ROME (Mar. 20)
As fighting between Macedonian troops and ethnic Albanian rebels threatens to escalate into full-scale Balkan warfare, Macedonia’s tiny Jewish community is calling on world Jewry to help preserve the fragile peace.
“We, the Jews of Macedonia, are very concerned by the current violence that threatens to destroy the multiethnic harmony and democratic dialogue that have characterized the small but proud and independent country in which we live,” Jewish community leader Viktor Mizrachi said Tuesday during a meeting of the Institute for Inter Ethnic Relations in Skopje, the Macedonian capital.
“We fear for the unity of our country and the equilibrium of our region,” he said.
“In this present crisis we urge all Jews and Jewish organizations and communities around the world, as well as all people of good will, to raise their voices to defend the ideals of peace and understanding, to protect the stability of the Republic of Macedonia.”
Macedonia is the only country created from the breakup of Communist-era Yugoslavia that has not experienced war during the past decade.
But for the past week, Macedonian government troops and police have been battling ethnic Albanian rebels near the Macedonian border with Kosovo.
Local and international leaders have warned that the conflict could spread.
Only about 200 Jews live in Macedonia. But the tight-knit group has been fighting to revive Jewish traditions, Jewish identity and Jewish life — and their presence has been recognized by the national leadership as an important symbol in a state that has tried to maintain a peaceful ethnic mix.
Last year, the community dedicated what is believed to be the first new synagogue built in the Balkans since the end of World War II.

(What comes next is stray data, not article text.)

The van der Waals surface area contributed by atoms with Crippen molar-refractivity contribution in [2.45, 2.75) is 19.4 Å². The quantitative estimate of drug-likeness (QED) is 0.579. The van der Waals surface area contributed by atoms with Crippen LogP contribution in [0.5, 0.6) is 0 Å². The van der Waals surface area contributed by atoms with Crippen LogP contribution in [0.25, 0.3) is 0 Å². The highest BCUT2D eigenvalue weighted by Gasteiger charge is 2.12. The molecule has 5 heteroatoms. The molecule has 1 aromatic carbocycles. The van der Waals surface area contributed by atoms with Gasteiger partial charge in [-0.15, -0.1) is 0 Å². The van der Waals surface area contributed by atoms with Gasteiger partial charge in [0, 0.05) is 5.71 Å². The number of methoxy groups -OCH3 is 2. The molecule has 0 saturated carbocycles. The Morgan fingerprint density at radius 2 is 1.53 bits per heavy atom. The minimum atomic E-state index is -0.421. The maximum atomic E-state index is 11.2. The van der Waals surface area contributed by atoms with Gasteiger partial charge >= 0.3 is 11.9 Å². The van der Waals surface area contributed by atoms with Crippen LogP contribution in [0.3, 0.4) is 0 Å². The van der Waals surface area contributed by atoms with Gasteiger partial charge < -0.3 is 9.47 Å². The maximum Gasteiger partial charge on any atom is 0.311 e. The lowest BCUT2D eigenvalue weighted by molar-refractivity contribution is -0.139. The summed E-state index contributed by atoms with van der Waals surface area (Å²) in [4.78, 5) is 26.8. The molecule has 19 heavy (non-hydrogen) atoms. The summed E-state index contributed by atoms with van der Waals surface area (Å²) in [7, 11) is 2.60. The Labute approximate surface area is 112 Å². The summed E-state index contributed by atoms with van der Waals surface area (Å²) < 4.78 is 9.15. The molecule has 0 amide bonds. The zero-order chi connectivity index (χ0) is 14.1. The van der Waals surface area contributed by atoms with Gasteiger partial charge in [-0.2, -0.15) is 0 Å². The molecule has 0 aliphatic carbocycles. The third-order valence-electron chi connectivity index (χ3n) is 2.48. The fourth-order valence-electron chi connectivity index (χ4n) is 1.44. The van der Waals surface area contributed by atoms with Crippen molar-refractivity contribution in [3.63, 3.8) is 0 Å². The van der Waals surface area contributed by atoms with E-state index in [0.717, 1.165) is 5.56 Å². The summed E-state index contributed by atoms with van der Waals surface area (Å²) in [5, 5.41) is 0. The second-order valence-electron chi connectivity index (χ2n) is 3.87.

“As Jews we enjoy full rights in Macedonia and warm relations with all of the many ethnic groups and peoples that make up this country,” Mizrachi said Tuesday.
He noted that just last week — as every year — government officials, religious leaders and representatives from other ethnic groups joined Macedonian Jews in commemorating the anniversary of the deportation and annihilation of Macedonian Jews during World War II.
In addition, he said, the coalition government representing both Macedonian and ethnic Albanian political parties has promised to build a Macedonian Holocaust Center in Skopje and has also passed legislation regulating the restitution of individual and communal property.
Macedonian Jews have won respect by providing nonsectarian aid to fellow citizens and refugees.
At the beginning of the Kosovo crisis in 1999, the community established a Jewish Humanitarian Aid Society called Dobra Volja to help refugees from Kosovo of whatever nationality — Albanian, Serb or Gypsy — and also to help local Macedonians in need.
Dobra Volja is supported by an international alliance of Jewish organizations including the American Jewish Joint Distribution Committee and the American Jewish Committee, Great Britain’s World Jewish Relief, the Coordinating Committee of Belgian Jewish Organizations and a Swiss Jewish aid group.